These women, who formed part of the US Army and Navy WAVES, helped build over 100 “bombe” machines for deciphering messages intercepted from German Enigma cipher machines.
Their knowledge helped shaped much of the Allied Forces planning for D-Day; giving them invaluable intelligence on how best to coordinate their efforts on land.
Moreover, by intercepting correspondences from Japanese Diplomats, they were able to ascertain which parts of the coasted along occupied France were less secure, enabling better and more successful tactical execution .
To guarantee the element of surprise, a program called Operation Bodyguard was implemented whereby coded messages about where and when this invasion would take place were generated using an American SIGABA Machine.
In addition to their work with bombe machines, these brave women had also developed expertise in code writing while monitoring security of America’s own cryptographic systems – all essential skills needed for carrying out such a diplomatic stunt.
Thanks to their hard work and dedication, an attack that could have cost millions if lost turned into a success that saved 16500 Allied lives.
Today as we remember this important event let us also remember our unsung heroes – The Code Girls!
Code Girls Played A Key Role In Wartime Victory As They Awaited The End Of Wwii
The Code Girls of Arlington Hall not only had the difficult task of deciphering coded messages sent by Japan during World War II, but they were also privy to both the horrors and the victories of the war.
For instance, on many occasions, they read heartbreaking details about casualties that deeply affected them.
This was especially true when they discovered that enlisted husbands, brothers and even boyfriends were amongst those affected.
Fran Steen’s situation was particularly difficult as she read a message warning that her brother Egil’s navy destroyer would be targeted by Japanese kamikazes.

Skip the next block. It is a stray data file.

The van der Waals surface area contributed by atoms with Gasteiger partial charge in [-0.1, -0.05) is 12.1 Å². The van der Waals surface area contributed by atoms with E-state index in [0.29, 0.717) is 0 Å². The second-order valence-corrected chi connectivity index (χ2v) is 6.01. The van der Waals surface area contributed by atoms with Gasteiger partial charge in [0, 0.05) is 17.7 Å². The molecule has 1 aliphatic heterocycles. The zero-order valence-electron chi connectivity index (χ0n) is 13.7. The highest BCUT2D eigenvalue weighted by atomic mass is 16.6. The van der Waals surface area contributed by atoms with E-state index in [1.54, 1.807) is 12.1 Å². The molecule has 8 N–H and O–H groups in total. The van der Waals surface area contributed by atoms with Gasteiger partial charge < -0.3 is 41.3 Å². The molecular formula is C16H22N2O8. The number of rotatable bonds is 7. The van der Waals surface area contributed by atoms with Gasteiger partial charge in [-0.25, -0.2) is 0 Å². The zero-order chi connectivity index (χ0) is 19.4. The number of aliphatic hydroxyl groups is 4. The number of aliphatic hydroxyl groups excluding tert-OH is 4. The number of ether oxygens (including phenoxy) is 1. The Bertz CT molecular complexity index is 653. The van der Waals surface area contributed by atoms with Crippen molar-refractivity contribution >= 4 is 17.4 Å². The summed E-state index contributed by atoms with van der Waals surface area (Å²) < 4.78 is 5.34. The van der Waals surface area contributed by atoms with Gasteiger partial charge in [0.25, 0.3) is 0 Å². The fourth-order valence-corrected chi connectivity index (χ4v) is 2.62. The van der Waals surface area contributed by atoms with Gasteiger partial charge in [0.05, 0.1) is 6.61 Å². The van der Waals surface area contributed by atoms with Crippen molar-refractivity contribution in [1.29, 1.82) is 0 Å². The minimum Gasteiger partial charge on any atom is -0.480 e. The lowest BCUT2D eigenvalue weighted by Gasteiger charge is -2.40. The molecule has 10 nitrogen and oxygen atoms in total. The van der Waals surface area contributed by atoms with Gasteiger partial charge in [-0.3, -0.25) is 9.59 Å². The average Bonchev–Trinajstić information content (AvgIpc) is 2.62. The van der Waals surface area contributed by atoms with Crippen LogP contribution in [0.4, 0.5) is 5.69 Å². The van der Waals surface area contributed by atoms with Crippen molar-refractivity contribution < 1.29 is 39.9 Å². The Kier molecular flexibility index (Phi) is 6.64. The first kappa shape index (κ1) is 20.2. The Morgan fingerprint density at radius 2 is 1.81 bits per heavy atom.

Though Fran had notified the Navy Department in advance and plea to take action, her brother was still injured during the attack – yet fortunately he survived it with surprisingly few injuries.
With this terrible news came some peace too – after months of intense waiting, the code girls were amongst the first Americans to learn when the war was over due to their translation skills.
Even Virginia Aderholdt – a lieutenant whose main duty involed deciphering diplomatic messages sworn in order for Japan to surrender – found joy in reading about Japanese diplomats becoming increasingly discouraged by US air raids on August 14, 1945.
The Forgotten Women Who Helped Win World War Ii – An Inspiring Story Of Secrecy, Hard Work And Dedication
After the war, the code girls who served at Arlington Hall were thanked for their service and left to pursue different careers.
Many were denied entry into further education opportunities as a result of the secrecy surrounding their work, making it difficult to disclose their contribution made during the war efforts.
Some code girls had no choice but to move on to new government positions in the National Security Agency (NSA).
For example, Ann Caracristi became the first woman to serve as the NSA’s deputy director; however this was only open to a limited number of women.
The reality for most was that it was hard for them to find meaningful careers outside of government service due to sexism.
Elizabeth Bigelow, a recruit in the WAVES program, was even rejected from three architecture schools because they said they reserved spots exclusively for veterans of Armed Forces.
Ultimately, she decided to marry and start a family instead.
What’s worse is that it lasted all the way up until very recently in 2017; when these women were still alive and finally allowed bythe NSA to speak out about their contributions during WWII.
But unfortunately by this time most had never even uttered words related to code-breaking outside of Arlington Hall before – including Virginia Dot Braden herself.
The Code Girls by Liza Mundy serves as a final summary of the incredible story of hundreds of women who worked during World War II to break code and play a crucial role in the Allied war effort.
These female code-breakers, who were denied access to high-level careers before the war, secretly helped turn the tide of the war and ultimately save thousands of lives.
Their work was kept secret for decades but with this book, their efforts have been remembered and recognized for their invaluable contribution.
This powerful story serves us an important reminder that even when opportunities are limited or denied, there is always room for ingenuity and compassion which can lead to great accomplishments and advancements.